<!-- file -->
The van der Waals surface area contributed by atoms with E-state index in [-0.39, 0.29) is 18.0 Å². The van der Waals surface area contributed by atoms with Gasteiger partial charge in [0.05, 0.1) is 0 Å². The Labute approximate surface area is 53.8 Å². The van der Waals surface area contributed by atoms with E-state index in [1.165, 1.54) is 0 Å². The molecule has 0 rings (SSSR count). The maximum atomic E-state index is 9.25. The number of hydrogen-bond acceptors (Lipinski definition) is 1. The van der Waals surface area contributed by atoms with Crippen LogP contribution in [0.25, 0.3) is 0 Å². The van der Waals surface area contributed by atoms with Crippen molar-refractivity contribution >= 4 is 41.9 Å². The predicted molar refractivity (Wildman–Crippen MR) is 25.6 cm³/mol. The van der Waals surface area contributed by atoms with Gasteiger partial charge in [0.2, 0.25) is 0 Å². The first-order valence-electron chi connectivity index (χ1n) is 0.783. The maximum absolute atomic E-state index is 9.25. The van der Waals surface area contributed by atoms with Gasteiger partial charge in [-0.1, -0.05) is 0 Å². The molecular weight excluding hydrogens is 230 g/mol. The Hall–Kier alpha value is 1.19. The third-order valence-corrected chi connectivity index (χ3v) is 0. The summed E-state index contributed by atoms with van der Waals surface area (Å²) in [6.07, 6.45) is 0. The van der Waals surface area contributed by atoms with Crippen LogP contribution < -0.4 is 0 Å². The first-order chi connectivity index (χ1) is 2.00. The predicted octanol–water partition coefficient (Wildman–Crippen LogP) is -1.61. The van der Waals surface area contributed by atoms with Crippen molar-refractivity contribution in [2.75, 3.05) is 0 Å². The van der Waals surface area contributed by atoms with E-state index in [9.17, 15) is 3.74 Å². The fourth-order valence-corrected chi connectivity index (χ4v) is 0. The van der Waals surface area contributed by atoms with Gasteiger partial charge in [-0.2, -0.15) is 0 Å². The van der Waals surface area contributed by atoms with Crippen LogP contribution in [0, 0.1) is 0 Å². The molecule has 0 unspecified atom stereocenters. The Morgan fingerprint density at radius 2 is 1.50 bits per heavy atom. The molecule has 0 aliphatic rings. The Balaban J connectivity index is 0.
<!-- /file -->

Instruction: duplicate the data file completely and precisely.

The van der Waals surface area contributed by atoms with E-state index in [-0.39, 0.29) is 18.0 Å². The van der Waals surface area contributed by atoms with Gasteiger partial charge in [0.05, 0.1) is 0 Å². The Labute approximate surface area is 53.8 Å². The van der Waals surface area contributed by atoms with E-state index in [1.165, 1.54) is 0 Å². The molecule has 0 rings (SSSR count). The maximum atomic E-state index is 9.25. The number of hydrogen-bond acceptors (Lipinski definition) is 1. The van der Waals surface area contributed by atoms with Crippen LogP contribution in [0.25, 0.3) is 0 Å². The van der Waals surface area contributed by atoms with Crippen molar-refractivity contribution >= 4 is 41.9 Å². The predicted molar refractivity (Wildman–Crippen MR) is 25.6 cm³/mol. The van der Waals surface area contributed by atoms with Gasteiger partial charge in [0.2, 0.25) is 0 Å². The first-order valence-electron chi connectivity index (χ1n) is 0.783. The maximum absolute atomic E-state index is 9.25. The van der Waals surface area contributed by atoms with Gasteiger partial charge in [-0.1, -0.05) is 0 Å². The molecular weight excluding hydrogens is 230 g/mol. The Hall–Kier alpha value is 1.19. The third-order valence-corrected chi connectivity index (χ3v) is 0. The summed E-state index contributed by atoms with van der Waals surface area (Å²) in [6.07, 6.45) is 0. The van der Waals surface area contributed by atoms with Crippen LogP contribution < -0.4 is 0 Å². The first-order chi connectivity index (χ1) is 2.00. The predicted octanol–water partition coefficient (Wildman–Crippen LogP) is -1.61. The van der Waals surface area contributed by atoms with Crippen molar-refractivity contribution in [2.75, 3.05) is 0 Å². The van der Waals surface area contributed by atoms with E-state index in [9.17, 15) is 3.74 Å². The fourth-order valence-corrected chi connectivity index (χ4v) is 0. The van der Waals surface area contributed by atoms with Gasteiger partial charge in [-0.2, -0.15) is 0 Å². The van der Waals surface area contributed by atoms with Crippen LogP contribution in [0, 0.1) is 0 Å². The molecule has 0 unspecified atom stereocenters. The Morgan fingerprint density at radius 2 is 1.50 bits per heavy atom. The molecule has 0 aliphatic rings. The Balaban J connectivity index is 0.